“Morrison’s emphasis on ‘transactions in securities listed on domestic exchanges,’ makes clear that the focus of both prongs was domestic transactions of any kind, with the domestic listing acting as a proxy for a domestic transaction,” wrote Judge Cabranes. The Supreme Court rejected the idea that transactions on a foreign exchange implicate U.S. national interests, and the fact that the securities at issue in Morrison were also available on the NYSE as ADRs did not alter the Court’s analysis. “Most telling,” said the court, was the Supreme Court’s clear rejection of the Second Circuit’s “conduct and effects” test, which held that the Exchange Act applies to transactions regarding stocks trading in the U.S. which are effected outside the U.S.

Foreign squared. The court next turned to claims asserted by a U.S. entity that purchased UBS shares on a foreign exchange after placing a buy order in the U.S. that was later executed on a Swiss exchange. The court held in Absolute Activist Value Master Fund Ltd. v. Ficeto that a securities transaction is domestic if the parties incur irrevocable liability to carry out the transaction within the U.S. This raised another issue—whether the mere placement of a buy order in the United States for the purchase of foreign securities on a foreign exchange is sufficient to allege that a purchaser incurred irrevocable liability in the United States. The court ruled that it did not, saying that the nationality of the entity was a non-factor, as was the fact that the entity placed the order in the U.S.

Securities Act claims. The court went on to uphold the Southern District’s dismissal of allegations that UBS’s offering materials were materially misleading because they did not disclose the DOJ investigation and falsely stated that UBS’s wealth management division did not provide services to U.S. clients. Allegations regarding statements made by UBS that its employees were held to high ethical standards were properly dismissed because the statements were immaterial puffery, said the court. The bank did disclose the existence of an investigation, the court pointed out, but it was also not required to disclose that it was involved in a tax evasion scheme. Companies have no duty to disclose “uncharged, unadjudicated” wrongdoing, the court said.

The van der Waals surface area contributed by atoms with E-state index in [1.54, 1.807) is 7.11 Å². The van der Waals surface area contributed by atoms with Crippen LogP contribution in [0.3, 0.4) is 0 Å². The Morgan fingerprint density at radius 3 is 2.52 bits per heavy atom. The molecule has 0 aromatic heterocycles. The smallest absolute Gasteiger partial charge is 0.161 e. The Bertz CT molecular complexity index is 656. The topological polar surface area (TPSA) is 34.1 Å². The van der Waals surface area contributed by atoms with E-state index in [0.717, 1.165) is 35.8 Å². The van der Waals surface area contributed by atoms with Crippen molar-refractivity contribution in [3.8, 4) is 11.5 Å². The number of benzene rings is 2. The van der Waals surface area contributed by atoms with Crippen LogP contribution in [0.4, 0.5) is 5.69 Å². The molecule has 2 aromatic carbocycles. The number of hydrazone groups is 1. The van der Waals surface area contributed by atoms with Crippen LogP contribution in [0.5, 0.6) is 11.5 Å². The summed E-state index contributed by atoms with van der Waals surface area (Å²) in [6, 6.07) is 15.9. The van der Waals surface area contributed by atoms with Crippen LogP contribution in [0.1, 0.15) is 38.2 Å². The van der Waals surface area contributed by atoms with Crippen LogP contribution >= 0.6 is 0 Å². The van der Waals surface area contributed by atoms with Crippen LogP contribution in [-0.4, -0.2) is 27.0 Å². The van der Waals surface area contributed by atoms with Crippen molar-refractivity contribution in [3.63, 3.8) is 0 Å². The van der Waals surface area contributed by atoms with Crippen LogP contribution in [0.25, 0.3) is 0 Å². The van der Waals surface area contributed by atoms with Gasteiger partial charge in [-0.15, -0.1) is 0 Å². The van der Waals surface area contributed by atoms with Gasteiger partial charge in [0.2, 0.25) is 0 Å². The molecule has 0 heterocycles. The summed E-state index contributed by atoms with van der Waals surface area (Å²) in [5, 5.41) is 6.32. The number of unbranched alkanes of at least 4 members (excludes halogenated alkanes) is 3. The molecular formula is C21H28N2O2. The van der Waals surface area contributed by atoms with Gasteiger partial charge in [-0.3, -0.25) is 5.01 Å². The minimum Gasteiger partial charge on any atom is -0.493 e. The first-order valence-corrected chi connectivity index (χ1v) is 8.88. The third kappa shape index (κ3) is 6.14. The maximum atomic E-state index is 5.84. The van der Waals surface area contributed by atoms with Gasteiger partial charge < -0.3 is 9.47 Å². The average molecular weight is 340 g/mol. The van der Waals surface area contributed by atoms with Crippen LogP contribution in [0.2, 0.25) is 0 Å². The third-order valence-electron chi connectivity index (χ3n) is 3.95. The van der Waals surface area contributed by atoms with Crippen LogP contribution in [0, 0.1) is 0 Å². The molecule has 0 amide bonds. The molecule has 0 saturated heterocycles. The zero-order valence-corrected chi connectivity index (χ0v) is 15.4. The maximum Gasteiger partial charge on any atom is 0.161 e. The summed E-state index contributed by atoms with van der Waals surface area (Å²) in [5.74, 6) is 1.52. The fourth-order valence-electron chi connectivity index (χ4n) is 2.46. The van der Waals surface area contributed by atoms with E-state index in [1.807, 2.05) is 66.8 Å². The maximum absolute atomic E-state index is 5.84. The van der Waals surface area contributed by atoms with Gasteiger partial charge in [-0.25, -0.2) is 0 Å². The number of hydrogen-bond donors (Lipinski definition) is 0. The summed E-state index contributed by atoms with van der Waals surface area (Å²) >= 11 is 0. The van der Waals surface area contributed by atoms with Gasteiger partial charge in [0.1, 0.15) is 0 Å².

Dismissal of Exchange Act claims relating to the level of risk in the bank’s RMBS portfolio was also proper because the investors did not sufficiently allege that UBS’s representations regarding asset concentrations were materially misleading or that the bank was consciously reckless in making the representations. Allegations of fraud stemming from the bank’s valuation of its RMBS assets were also insufficient.

The case is No. 12-4355-cv.

Attorneys: Charles T. Caliendo (Grant & Eisenhofer PA) and Gregory M. Castaldo, Esq. (Kessler Topaz Meltzer & Check, LLP) for William L. Wesner, International Fund Management, Teamsters Union Local 500 Severance Fund and City of Pontiac Policemen's and Firemen's Retirement System. Robert J. Giuffra, Jr. (Sullivan & Cromwell LLP) for Peter A. Wuffli and UBS AG. Barry Robert Ostrager (Simpson Thacher & Bartlett LLP) for Deutsche Bank AG, BNP Paribas and J.P. Morgan Securities Ltd.

Companies: International Fund Management; Teamsters Union Local 500 Severance Fund; City of Pontiac Policemen's and Firemen's Retirement System; UBS AG; Deutsche Bank AG; BNP Paribas; J.P. Morgan Securities Ltd.